This text is part of:
Table of Contents:
1 The additions here to Moses's account of the sweetening of the waters at Marah, seem derived from some ancient profane author, and he such an author also as looks less authentic than are usually followed by Josephus. Philo has not a syllable of these additions, nor any other ancienter writer that we know of. Had Josephus written these his Antiquities for the use of Jews, he would hardly have given them these very improbable circumstances; but writing to Gentiles, that they might not complain of his omission of any accounts of such miracles derived from Gentiles, he did not think proper to conceal what he had met with there about this matter. Which procedure is perfectly agreeable to the character and usage of Josephus upon many occasions. This note is, I confess, barely conjectural; and since Josephus never tells us when his own copy, taken out of the temple, had such additions, or when any ancient notes supplied them; or indeed when they are derived from Jewish, and when from Gentile antiquity, —we can go no further than bare conjectures in such cases; only the notions of Jews were generally so different from those of Gentiles, that we may sometimes make no improbable conjectures to which sort such additions belong. See also somewhat like these additions in Josephus's account of Elisha's making sweet the bitter and barren spring near Jericho, War, B. IV. ch. 8. sect. 3.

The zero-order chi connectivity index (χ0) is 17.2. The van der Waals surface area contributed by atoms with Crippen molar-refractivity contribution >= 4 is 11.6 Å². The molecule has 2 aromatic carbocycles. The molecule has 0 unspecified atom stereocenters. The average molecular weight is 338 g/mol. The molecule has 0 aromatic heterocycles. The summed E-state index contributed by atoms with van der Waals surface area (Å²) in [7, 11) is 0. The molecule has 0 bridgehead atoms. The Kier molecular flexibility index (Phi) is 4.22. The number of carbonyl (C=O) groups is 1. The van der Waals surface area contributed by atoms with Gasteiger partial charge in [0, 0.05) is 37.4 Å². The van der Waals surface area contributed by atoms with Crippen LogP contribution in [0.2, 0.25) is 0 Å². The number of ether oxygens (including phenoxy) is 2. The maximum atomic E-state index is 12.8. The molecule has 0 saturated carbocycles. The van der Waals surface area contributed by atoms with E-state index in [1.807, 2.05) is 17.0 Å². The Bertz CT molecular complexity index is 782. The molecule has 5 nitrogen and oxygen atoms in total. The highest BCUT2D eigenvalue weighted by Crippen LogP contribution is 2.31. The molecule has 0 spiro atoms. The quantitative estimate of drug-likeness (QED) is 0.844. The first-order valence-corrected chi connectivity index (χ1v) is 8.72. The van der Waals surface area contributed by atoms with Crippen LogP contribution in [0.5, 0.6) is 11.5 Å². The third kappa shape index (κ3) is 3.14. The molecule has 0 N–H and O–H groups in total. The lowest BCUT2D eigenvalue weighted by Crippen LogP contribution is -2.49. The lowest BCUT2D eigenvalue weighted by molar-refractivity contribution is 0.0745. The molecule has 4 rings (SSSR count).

This work is licensed under a Creative Commons Attribution-ShareAlike 3.0 United States License.
An XML version of this text is available for download, with the additional restriction that you offer Perseus any modifications you make. Perseus provides credit for all accepted changes, storing new additions in a versioning system.